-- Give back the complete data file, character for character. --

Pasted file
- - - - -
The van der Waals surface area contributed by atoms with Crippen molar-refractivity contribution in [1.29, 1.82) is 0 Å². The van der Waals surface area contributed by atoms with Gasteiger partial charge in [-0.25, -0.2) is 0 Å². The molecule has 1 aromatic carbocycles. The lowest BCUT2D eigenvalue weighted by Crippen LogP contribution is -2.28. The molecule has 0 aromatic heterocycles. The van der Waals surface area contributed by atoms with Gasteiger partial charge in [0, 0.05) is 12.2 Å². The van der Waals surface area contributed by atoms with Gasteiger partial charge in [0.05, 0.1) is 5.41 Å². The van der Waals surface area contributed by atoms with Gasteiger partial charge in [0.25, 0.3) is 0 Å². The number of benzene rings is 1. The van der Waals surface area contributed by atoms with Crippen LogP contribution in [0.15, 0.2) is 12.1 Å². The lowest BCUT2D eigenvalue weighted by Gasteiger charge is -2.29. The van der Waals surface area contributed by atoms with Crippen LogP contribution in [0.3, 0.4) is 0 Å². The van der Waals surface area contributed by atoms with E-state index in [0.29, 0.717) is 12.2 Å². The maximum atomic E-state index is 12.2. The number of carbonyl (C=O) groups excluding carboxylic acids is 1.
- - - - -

The van der Waals surface area contributed by atoms with Crippen molar-refractivity contribution in [1.29, 1.82) is 0 Å². The van der Waals surface area contributed by atoms with Gasteiger partial charge in [-0.25, -0.2) is 0 Å². The molecule has 1 aromatic carbocycles. The lowest BCUT2D eigenvalue weighted by Crippen LogP contribution is -2.28. The molecule has 0 aromatic heterocycles. The van der Waals surface area contributed by atoms with Gasteiger partial charge in [0, 0.05) is 12.2 Å². The van der Waals surface area contributed by atoms with Gasteiger partial charge in [0.05, 0.1) is 5.41 Å². The van der Waals surface area contributed by atoms with Gasteiger partial charge in [0.25, 0.3) is 0 Å². The number of benzene rings is 1. The van der Waals surface area contributed by atoms with Crippen LogP contribution in [0.15, 0.2) is 12.1 Å². The lowest BCUT2D eigenvalue weighted by Gasteiger charge is -2.29. The van der Waals surface area contributed by atoms with Crippen LogP contribution in [0.3, 0.4) is 0 Å². The van der Waals surface area contributed by atoms with E-state index in [0.29, 0.717) is 12.2 Å². The maximum atomic E-state index is 12.2. The number of carbonyl (C=O) groups excluding carboxylic acids is 1.